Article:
The Heart of Everything That Is

The Heart of Everything That Is The Untold Story of Red Cloud,  An American Legend  by Bob Drury and Tom Clavin.

Red Cloud was a tragic star in a long, long story of dispatching the Indians from the American West.  Momentum drove them toward the setting sun with the development of the railroad.

The beginning of the end for Red Cloud’s Lakota, and all Plains Indians, had actually arrived…in 1869…when the Union Pacific Railroad was completed across southern Wyoming and northern Utah, with a spur line running north to western Montana goldfields. Once the final spike was driven the old overland trails–the Oregon and the Mormon, the Santa Fe and the Bozeman were obsolete. And with the railroad arrived an army of buffalo hunters, whose deadly accurate 50-caliber Sharps rifles would soon wipe the prairie clean and do what no battle commander had ever been able to accomplish–drive the starving, destitute Lakota onto the white man’s reservations.    p. 359.

I grew up in Dakota country, a short distance west of the Minnesota River Valley.  The old prairie can be imagined out there still, in patches between the corn and soybeans. A sea of grassland.

Modern Americans living in an irrigated and fertilized West would find it difficult to visualize the stark contrast to the early eighteenth century between the green, forested land and what lay beyond when it more or less ceased to exist around the ninety-fifth meridian west-a line running a roughly southerly course from modern-day Minneapolis to San Antonio. the sere, harsh, timberless prairie that stretched westward from that line was as great a barrier as any ocean. Even the grass bending and rising uniformly with the wind gave an impression of waves rolling in from the sea. …The decision to venture into this emptiness called for either extreme courage or supreme foolhardiness. The Sioux had ample streaks of both. p. 39

It wasn’t until casino gambling came to the agency of the Lower Sioux (the French name for the Dakota) that the agency became visible to most people I knew. Now Dakota Ridge Golf Course and Jackpot Junction Casino are destinations for busloads of gamblers with buffet appetites from Minneapolis and Chicago. The modest Indian houses were resided. Foreign cars, never before seen on those gravel roads, appeared.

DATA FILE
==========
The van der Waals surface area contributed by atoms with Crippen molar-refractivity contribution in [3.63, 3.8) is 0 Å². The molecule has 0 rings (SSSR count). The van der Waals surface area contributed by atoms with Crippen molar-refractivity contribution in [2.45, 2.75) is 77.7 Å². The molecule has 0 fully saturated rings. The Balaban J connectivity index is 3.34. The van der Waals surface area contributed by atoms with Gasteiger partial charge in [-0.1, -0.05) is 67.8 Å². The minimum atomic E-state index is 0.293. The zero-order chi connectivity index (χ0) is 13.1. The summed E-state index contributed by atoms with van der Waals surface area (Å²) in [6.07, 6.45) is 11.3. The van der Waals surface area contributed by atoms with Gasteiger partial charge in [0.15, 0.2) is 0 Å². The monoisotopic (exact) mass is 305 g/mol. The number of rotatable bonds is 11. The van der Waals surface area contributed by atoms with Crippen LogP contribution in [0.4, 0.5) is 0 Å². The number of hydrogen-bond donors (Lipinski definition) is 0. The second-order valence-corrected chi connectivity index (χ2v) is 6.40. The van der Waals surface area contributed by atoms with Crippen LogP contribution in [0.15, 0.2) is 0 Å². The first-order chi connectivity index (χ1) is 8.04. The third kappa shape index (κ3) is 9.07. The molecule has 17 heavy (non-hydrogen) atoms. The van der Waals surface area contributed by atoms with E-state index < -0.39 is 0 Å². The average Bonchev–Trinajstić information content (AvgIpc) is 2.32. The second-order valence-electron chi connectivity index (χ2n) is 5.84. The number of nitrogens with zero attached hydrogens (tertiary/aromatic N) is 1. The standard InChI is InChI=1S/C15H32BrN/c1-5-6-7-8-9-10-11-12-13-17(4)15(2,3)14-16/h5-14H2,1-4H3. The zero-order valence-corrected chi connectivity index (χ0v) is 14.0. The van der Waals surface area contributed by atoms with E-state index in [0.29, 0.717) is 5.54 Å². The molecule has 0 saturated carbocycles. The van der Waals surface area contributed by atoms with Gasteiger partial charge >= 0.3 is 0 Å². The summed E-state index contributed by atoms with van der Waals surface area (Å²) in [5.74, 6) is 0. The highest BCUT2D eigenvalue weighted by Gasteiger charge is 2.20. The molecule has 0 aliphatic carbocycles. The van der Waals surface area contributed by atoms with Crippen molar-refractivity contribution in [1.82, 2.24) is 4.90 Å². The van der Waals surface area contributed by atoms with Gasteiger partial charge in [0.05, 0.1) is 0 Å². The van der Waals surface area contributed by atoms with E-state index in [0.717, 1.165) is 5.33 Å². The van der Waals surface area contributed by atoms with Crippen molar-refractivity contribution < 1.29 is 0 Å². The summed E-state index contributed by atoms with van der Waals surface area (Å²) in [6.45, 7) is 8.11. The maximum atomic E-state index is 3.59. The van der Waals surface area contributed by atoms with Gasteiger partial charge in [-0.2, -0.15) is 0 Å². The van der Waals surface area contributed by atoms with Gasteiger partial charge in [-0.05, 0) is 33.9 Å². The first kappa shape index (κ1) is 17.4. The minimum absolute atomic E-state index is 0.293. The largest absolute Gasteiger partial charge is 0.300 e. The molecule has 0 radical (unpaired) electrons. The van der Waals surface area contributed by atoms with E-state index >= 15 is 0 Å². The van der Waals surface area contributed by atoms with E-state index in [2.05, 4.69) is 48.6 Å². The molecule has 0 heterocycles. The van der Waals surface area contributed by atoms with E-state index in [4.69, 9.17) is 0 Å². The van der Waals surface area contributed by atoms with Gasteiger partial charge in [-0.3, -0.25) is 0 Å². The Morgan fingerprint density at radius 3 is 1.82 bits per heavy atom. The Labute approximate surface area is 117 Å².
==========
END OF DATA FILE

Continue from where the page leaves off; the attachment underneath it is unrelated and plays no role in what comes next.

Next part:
The Indian Wars of the mid 1860s were still a distant, ghostly memory to me when I was young, commemorated here and there with a roadside plaque.  There is an old farm house less than a mile from my house, up high on the southern bank of the cottonwood river. It has a little lookout on top. I was told that it was a lookout for Indians coming up from the river or across the prairie fields.  Dakotas attacked settlers until the US Army subdued them in Minnesota and drove most of them west. On December 26, 1862, at the direction of  President Lincoln, 38 Dakota men were hanged in Mankato, Minnesota, on the Minnesota River, the largest mass execution in American history. Witnesses reported that some of the Indian men held hands as they were killed. Drury and Clavin write that “Most died wearing war paint.” p. 166

The execution of 38 Indians at Mankato Minnesota, 1862.

Most of the Sioux were sent into exile in the Dakota Territory, where their ancestors are today. The fight to pursue the Sioux moved west with those exiles, to the Great Plains.  The sacred Black Hills (The Heart of Everything That Is) were a flashpoint. Red Cloud was the chief who gathered the Sioux factions to defeat the United States Army (1866-1868), the only Indian in history to do that.

In 1866, at the height of Red Cloud’s War, fewer than 2 million whites populated the West; twenty-five years later, with a grid of iron rails crisscrossing the prairie, the number had risen to 8.5 million. Today it is 86 million.  p. 365.

Red Cloud



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